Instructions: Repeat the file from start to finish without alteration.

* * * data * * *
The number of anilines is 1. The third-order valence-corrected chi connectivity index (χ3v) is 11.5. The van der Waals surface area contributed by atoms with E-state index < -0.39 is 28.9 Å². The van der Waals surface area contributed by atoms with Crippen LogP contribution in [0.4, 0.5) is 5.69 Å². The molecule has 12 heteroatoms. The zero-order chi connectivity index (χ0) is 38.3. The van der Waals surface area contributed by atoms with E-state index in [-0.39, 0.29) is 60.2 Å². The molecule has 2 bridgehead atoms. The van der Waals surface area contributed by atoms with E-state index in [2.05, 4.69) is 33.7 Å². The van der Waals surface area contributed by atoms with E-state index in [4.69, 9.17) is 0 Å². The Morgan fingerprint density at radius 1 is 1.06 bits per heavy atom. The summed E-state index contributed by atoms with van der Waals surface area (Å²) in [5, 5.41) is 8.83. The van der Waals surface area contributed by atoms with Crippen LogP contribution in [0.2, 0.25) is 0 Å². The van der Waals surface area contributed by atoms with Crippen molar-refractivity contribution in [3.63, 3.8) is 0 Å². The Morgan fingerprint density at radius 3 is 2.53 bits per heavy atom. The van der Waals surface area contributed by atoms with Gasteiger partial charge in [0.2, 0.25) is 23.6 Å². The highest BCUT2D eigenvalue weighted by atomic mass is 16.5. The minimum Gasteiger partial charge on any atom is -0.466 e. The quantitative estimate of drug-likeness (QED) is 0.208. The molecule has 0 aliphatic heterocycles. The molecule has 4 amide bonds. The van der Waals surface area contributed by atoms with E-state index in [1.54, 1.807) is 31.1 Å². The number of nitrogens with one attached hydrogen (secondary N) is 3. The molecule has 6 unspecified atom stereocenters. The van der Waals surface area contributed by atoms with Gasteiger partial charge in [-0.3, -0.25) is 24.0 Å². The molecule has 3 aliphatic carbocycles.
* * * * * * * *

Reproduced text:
The number of anilines is 1. The third-order valence-corrected chi connectivity index (χ3v) is 11.5. The van der Waals surface area contributed by atoms with E-state index < -0.39 is 28.9 Å². The van der Waals surface area contributed by atoms with Crippen LogP contribution in [0.4, 0.5) is 5.69 Å². The molecule has 12 heteroatoms. The zero-order chi connectivity index (χ0) is 38.3. The van der Waals surface area contributed by atoms with E-state index in [-0.39, 0.29) is 60.2 Å². The molecule has 2 bridgehead atoms. The van der Waals surface area contributed by atoms with E-state index in [2.05, 4.69) is 33.7 Å². The van der Waals surface area contributed by atoms with E-state index in [4.69, 9.17) is 0 Å². The Morgan fingerprint density at radius 1 is 1.06 bits per heavy atom. The summed E-state index contributed by atoms with van der Waals surface area (Å²) in [5, 5.41) is 8.83. The van der Waals surface area contributed by atoms with Crippen LogP contribution in [0.2, 0.25) is 0 Å². The van der Waals surface area contributed by atoms with Crippen molar-refractivity contribution in [3.63, 3.8) is 0 Å². The Morgan fingerprint density at radius 3 is 2.53 bits per heavy atom. The van der Waals surface area contributed by atoms with Gasteiger partial charge in [0.2, 0.25) is 23.6 Å². The highest BCUT2D eigenvalue weighted by atomic mass is 16.5. The minimum Gasteiger partial charge on any atom is -0.466 e. The quantitative estimate of drug-likeness (QED) is 0.208. The molecule has 0 aliphatic heterocycles. The molecule has 4 amide bonds. The van der Waals surface area contributed by atoms with E-state index in [1.54, 1.807) is 31.1 Å². The number of nitrogens with one attached hydrogen (secondary N) is 3. The molecule has 6 unspecified atom stereocenters. The van der Waals surface area contributed by atoms with Gasteiger partial charge in [-0.3, -0.25) is 24.0 Å². The molecule has 3 aliphatic carbocycles.